For years, the City of Tampa (“City”) has grappled with how to control single-use, residential development (development that consists only of residences) that creates a number of issues– hurricane evacuation logistics, traffic, and over-concentration of residential development. The City is proposing to adopt an amendment to its comprehensive plan that would start to address these issues by limiting single-use residential development in three future land use categories: (1) Urban Mixed Use -60 (UMU-60), (2) Community Commercial -35 (CC-35), and (3) Community Mixed Use-35 (CMU-35). It also intends to halt certain development approvals for seven months while it processes the proposed amendment. The question is: are property owners and the City ready to grapple with all the ramifications of these actions?
Currently, the City land development regulations (“LDRs”) provide that certain high-density, purely residential zoning designations are consistent with the aforementioned mixed-use future land use categories. The City’s Comprehensive Plan allows a developer to calculate density either by using one of two calculations: units per acre or permissible floor area ratio (FAR), which is the ratio of the building area compared to the size of the land on which the building is being constructed. The FAR calculation generally results in a much greater number of units.
A City presentation at the February 4, 2021 City Council meeting showed the implications of permitting calculation of density based on FAR by providing an example. The example indicated that, in the UMU-60 category, the maximum permissible density is up to 60 units per acre. The maximum permissible FAR is 2.5. Assuming a developer owns 1 acre of land (43,560 SF), maximum density based on units per acre is 60 residences. Maximum density based on FAR would be 109 residences (1,000 SF is the average size per unit). Thus, the FAR density is much greater.
The City’s proposed comprehensive plan amendment would eliminate the option to calculate density using FAR for developments that only propose to construct residences. Because a comprehensive plan amendment will take approximately seven months to adopt, the City also proposes a moratorium on all rezoning applications for properties within the three land use categories (UMU-60, CC-35, and CMU-35) that seek to calculate residential densities on single-use, residential developments using FAR.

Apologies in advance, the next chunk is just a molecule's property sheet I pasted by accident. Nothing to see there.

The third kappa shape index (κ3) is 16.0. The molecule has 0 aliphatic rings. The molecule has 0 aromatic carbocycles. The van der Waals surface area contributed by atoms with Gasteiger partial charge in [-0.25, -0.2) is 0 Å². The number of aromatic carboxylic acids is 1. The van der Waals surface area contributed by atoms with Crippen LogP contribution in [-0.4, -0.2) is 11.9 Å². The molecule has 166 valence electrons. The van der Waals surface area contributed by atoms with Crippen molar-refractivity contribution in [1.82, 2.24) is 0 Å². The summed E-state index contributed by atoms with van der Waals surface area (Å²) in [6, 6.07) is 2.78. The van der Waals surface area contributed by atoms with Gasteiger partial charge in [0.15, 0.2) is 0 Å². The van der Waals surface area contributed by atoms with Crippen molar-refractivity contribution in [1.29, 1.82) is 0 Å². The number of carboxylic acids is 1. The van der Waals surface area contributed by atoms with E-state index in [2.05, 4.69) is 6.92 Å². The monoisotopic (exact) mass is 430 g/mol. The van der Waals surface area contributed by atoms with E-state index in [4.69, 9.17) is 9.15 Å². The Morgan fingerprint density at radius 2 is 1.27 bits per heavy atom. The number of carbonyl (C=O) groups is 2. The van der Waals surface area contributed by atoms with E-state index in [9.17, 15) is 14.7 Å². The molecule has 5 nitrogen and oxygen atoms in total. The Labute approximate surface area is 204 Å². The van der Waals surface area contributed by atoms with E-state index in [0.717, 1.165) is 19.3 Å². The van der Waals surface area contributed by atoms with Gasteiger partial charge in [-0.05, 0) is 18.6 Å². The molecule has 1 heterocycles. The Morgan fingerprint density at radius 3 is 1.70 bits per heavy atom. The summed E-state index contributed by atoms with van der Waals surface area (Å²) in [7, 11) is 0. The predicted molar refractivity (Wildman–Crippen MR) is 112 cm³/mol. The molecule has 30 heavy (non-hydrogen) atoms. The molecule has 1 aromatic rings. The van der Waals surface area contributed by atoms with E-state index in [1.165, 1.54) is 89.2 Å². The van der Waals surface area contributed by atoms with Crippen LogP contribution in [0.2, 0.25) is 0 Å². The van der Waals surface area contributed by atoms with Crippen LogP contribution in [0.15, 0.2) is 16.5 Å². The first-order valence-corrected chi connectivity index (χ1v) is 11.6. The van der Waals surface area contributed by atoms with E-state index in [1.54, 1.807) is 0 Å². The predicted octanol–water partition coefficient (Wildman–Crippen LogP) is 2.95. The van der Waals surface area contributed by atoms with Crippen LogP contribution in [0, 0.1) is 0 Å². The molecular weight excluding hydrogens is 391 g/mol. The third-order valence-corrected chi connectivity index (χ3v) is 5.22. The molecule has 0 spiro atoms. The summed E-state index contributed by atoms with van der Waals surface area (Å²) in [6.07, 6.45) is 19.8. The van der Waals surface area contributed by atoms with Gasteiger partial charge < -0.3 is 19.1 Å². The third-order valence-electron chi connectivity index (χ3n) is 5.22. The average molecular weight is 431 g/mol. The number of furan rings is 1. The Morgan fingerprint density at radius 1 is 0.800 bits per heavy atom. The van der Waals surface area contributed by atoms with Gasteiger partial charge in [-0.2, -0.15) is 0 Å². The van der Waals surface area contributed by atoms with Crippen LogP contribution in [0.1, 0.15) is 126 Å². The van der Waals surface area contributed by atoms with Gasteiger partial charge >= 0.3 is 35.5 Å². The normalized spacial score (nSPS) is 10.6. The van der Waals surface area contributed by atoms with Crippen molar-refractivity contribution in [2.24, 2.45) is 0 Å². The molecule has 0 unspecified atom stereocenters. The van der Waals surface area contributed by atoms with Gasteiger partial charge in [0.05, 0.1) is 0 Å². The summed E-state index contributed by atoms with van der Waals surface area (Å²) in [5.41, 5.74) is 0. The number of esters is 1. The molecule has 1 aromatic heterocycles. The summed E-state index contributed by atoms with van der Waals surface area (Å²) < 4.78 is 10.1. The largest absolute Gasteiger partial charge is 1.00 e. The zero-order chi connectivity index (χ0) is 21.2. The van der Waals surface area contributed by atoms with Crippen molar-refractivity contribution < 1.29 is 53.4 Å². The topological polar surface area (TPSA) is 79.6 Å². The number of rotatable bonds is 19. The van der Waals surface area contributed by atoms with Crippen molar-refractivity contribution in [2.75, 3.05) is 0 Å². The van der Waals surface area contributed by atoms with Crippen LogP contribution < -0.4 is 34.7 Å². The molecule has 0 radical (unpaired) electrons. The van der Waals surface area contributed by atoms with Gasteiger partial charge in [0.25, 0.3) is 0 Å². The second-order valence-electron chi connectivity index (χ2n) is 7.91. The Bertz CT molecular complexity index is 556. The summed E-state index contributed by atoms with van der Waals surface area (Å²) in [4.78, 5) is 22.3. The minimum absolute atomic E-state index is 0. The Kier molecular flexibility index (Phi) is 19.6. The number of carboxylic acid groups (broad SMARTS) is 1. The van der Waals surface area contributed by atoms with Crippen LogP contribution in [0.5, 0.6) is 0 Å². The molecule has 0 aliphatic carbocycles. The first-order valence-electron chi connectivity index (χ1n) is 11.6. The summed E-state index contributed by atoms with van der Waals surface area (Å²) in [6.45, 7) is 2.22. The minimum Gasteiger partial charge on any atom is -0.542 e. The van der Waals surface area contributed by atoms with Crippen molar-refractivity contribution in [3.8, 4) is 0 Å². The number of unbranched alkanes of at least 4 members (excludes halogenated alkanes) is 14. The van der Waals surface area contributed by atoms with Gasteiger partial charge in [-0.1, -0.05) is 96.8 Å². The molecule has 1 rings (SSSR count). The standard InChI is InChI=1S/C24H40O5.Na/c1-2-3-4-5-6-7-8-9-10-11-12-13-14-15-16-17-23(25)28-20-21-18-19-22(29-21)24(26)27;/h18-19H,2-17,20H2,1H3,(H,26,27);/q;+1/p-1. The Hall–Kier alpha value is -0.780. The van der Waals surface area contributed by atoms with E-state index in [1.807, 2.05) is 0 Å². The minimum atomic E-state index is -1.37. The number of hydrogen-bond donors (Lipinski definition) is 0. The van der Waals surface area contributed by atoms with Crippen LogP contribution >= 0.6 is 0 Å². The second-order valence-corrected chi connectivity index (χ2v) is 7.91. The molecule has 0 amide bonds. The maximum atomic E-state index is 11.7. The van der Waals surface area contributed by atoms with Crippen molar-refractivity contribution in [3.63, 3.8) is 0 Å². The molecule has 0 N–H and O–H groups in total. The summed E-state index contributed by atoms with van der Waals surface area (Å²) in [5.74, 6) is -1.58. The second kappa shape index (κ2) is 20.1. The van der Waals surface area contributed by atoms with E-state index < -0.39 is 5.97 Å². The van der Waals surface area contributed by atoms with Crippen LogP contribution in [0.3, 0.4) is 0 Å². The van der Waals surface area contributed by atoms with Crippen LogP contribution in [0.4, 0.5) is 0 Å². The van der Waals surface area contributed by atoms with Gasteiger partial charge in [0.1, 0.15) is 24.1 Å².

The moratorium was presented for consideration on first reading (there has to be two readings for approval) on May 6, 2021. The City Council voted to continue the agenda item until May 20, when the proposed moratorium would be presented again with one significant change: it would exclude properties within walking distance (¼ mile) of the transit emphasis corridors in the City Comprehensive Plan.
While the City’s intentions in attempting to address long-standing complaints of its residents may be noble, both developers and the City should be questioning whether the proposed regulations will result in a taking or a compensable claim under the Bert Harris Act.
Developers should be concerned because the time within which a property rights claims must be asserted is limited. Additionally, recent proposed amendments to the Bert Harris Act may impact who may bring a claim and when the claim may be brought.
The City should be concerned because there currently are a total of 851 acres of land that will be impacted by the moratorium and the proposed comprehensive plan amendment, which can result in a significant number of claims. The City should evaluate its exposure and how to limit its exposure in advance of opening a potential flood gate for claims.
The information contained in this document does not constitute legal advice.